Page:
"In a way, we are used to hearing about political persecutions, ethnic or religious motivated hatred, but attacking defenders of the environment has been increasing recently," Martin Skalsky of the Czech NGO Arnika explains. “Speaking about the issue publicly is an essential step in an effort to keep our societies open and democratic. It is especially important when facing serious environmental challenges,” he adds, reminding that last year 200 defenders of the environment reached across the globe (3), thousands were abducted, beaten, or threatened.
The stop-persecution.org focuses on Europe and the former Soviet Union, where the situation is mostly not lethal, but nevertheless disturbing. According to Marina Dubina of Ecohome, her homeland of Belarus is considered to be the last dictatorship in Europe. "But there is a number of countries where citizens live under even harsher conditions," she believes. "Speaking about the pollution of the environment, plundering the natural resources, corruption, or enforcement of the interests of local communities is really dangerous there and we want to help those stories to be heard," Dubina proclaims.
International agreement partially ignored
All governments in the watched region, except Russia, have signed the international Aarhus Convention "on environmental democracy," and thus, they have to provide for public access to environmental information, participation in decision-making, and right for independent judicial review. But the reality is often far from that.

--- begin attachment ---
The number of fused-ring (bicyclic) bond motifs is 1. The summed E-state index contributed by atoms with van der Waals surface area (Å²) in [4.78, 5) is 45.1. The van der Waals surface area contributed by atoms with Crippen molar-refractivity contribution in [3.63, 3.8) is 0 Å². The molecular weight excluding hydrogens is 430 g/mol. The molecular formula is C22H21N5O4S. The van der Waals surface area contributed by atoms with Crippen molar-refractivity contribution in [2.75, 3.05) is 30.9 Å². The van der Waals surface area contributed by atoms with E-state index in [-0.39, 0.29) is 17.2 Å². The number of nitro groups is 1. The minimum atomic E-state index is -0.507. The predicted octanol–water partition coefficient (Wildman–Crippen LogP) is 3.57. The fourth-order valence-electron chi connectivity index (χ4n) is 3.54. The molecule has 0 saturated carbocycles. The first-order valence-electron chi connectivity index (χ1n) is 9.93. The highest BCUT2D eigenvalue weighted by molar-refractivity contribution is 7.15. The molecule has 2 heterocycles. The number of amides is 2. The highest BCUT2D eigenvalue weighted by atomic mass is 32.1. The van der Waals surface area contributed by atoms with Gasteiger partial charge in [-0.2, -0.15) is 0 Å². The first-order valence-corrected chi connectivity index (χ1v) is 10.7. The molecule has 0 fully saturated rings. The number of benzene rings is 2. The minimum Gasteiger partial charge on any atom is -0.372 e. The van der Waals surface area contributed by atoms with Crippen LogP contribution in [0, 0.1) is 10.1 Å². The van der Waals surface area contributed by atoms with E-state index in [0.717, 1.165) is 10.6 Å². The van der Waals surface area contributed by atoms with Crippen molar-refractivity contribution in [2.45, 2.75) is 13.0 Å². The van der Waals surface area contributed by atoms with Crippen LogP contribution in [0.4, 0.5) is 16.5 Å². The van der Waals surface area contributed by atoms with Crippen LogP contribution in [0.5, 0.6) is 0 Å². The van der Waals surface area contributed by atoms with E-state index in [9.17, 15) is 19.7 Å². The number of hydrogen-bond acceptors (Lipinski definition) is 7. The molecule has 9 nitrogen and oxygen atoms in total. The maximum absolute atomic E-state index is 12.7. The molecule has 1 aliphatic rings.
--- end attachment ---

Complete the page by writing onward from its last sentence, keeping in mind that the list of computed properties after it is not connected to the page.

Various forms of oppression can be witnessed in those countries. Blackmailing, threats, dismissal, or expulsion from jobs or studies, administrative and criminal prosecution, psychological pressure or even physical violence, detentions and arrests.
Bosnia, Ukraine and Belarus
The mayor of the Ukrainian village Yasnozirya gets beaten up in his office, the special police units physically attack the protesters of Kruscica, an anti-nuclear activist gets restrained and imprisoned multiple times in Bosnia-Herzegovina and in Belarus. These are the first three cases already delivered and published.
From now on, everyone can submit information on their case through the online form. The more details whistle-blowers provide, the better. All given information will be absolutely secret, and may be published anonymously. "The privacy protection of all victims and every whistle-blower is our priority," Skalsky ensures.
Photos: available on the website.
REMARKS FOR EDITORS:
1. Arnika is a Czech Republic based non-governmental organization focused on nature conservation, toxicology and waste, and public participation in decision-making on environmental issues. Because the environment does not respect the borders, we cooperate with many partners all around the globe. Read more
Ecohome is a Belarusian non-governmental organization focusing on enforcing democracy and the idea of sustainable development, also to protect the rights of citizens to a healthy environment and promote an ecological way of life. Read more
2. The Aarhus Convention parties meet every three years for the implementation and progress of the environmental democracy in the region. The 6th Meeting of the Parties will take place in Budva, Montenegro, from 11 to 15 September, 2017. Read more
3. An annual report published by international human rights NGO, Global Witness has named the 2016 “the deadliest year in record” regarding the activists killing and received huge media attention worldwide. Full report